A Problematic Plan for Development of the City of Oxford

I am worried that the City of Oxford is poised to approve a long-term plan for the development of the city that will not accomplish its objectives. Reviews of the Oxford Local Plan  have complimented the drafters for how well it is written. Reviewers have been impressed by the vision it portrays which promises to balance the various tradeoffs inevitably faced in land use planning. However, the critics do not call out the serious risks that the plan poses for what is valued in Oxford by current and future residents and visitors.

Think of the fundamental physical realities of its proposals: The city is limited by the ring road and the green belt to a constrained physical space. Already, the city is seriously congested. In that context, the Council proposes to add thousands of additional households. Inevitably, the results will be:

  • Even greater congestion;
  • Reduced restrictions on the height of buildings and households with inevitable diminishment of the Oxford skyline behind taller buildings;
  • The loss of parking spaces, and diminished garden spaces, when parking and gardens are already quite limited, and the loss of sunlight blocked by developments higher and closer to existing structures;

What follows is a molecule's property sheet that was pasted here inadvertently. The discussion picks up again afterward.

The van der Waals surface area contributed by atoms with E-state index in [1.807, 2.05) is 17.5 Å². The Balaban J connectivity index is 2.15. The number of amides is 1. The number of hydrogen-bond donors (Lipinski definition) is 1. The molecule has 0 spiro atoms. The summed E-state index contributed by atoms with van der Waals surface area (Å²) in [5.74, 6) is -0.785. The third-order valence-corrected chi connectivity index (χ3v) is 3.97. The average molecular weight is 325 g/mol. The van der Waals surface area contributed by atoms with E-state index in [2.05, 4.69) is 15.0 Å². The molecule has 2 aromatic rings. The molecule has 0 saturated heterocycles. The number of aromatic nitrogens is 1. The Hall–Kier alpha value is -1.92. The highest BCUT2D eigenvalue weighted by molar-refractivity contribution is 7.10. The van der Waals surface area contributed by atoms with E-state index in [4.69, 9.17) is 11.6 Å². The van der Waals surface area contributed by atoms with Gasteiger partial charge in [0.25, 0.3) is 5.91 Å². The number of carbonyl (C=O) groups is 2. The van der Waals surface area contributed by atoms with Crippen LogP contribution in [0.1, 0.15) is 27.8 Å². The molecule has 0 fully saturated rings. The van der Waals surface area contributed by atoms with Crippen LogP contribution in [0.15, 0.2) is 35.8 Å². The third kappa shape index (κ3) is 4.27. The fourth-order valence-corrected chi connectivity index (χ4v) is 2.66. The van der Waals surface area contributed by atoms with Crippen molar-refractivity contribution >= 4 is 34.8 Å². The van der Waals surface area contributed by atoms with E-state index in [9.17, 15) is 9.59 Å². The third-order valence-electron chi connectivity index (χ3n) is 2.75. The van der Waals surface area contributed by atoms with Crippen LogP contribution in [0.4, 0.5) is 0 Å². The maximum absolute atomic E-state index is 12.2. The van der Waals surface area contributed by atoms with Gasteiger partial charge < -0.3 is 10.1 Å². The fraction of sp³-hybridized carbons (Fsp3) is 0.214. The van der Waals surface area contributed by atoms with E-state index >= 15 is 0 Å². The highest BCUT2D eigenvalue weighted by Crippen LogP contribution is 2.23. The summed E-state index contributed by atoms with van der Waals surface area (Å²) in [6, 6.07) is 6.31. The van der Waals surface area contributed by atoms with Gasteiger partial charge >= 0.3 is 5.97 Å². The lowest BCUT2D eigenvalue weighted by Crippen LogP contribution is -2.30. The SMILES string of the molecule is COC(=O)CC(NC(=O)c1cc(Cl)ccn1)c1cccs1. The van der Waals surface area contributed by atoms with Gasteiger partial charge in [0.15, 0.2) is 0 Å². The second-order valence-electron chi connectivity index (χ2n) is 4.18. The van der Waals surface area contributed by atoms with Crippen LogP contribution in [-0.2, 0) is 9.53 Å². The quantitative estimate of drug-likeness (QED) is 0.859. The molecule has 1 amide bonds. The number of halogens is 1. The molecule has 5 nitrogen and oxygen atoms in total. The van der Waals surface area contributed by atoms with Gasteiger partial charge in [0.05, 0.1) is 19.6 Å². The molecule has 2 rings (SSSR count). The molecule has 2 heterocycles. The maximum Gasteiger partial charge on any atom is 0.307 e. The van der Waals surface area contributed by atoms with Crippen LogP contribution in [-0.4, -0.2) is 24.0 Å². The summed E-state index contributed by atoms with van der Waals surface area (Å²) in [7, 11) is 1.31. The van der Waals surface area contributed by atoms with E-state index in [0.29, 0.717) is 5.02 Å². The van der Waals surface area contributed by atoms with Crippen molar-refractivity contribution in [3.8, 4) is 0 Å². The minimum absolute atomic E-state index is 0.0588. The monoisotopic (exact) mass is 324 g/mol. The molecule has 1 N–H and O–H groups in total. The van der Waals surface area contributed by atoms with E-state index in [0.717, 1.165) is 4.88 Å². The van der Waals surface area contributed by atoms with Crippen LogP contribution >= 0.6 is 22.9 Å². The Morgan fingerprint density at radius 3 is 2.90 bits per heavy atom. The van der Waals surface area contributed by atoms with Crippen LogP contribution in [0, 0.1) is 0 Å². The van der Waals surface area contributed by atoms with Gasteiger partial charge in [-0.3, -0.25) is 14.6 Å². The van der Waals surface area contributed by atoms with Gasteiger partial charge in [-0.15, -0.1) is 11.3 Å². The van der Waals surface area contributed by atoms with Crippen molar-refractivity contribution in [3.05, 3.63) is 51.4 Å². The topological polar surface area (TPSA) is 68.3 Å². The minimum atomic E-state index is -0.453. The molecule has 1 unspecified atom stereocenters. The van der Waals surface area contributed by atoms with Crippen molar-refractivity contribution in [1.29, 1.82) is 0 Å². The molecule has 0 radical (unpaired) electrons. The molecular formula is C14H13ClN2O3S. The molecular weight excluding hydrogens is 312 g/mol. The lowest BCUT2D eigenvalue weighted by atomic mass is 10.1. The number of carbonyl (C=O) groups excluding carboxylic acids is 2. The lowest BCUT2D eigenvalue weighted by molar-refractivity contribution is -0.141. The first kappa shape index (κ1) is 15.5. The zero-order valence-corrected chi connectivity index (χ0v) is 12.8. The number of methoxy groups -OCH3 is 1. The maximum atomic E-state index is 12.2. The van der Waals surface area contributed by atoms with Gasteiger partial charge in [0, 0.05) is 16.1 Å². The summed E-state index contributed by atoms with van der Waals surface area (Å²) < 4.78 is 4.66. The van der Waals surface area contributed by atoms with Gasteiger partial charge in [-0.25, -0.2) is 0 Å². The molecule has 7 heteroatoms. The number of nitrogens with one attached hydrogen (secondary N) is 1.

• A potential loss of families, who will choose to move to areas where they can drive their children to schools and sporting events;
  • Building on a large proportion of the ‘buildable’ green belt (land that is not in flood plains that could not be built upon in any case).

There is likely a tipping point in growing Oxford at which the congestion and over-build will truly undermine its special character, and make it what the Council envisions – a ‘grown up’ city that is no more special than other cities. That might bring a reduction in housing prices but also a growth of the problems facing other grown up cities, such as further deterioration of businesses, tourism and housing in the central city.

Almost everything that we value in the City of Oxford today is at risk for the promise of a vision that appears to me to be overly optimistic, such as moving hotels in neighbourhoods like Summertown in order to shift activity outside the city central core. That has been the dream in so many cities, and has never worked to my knowledge. It will simply add to the capacity of hotels across the city and enable more people to visit Oxford’s core city. Good but not at the cost of undermining the quality of these neighbourhoods.

So why is the Council proposing what seems will inevitably undermine the quality of Oxford?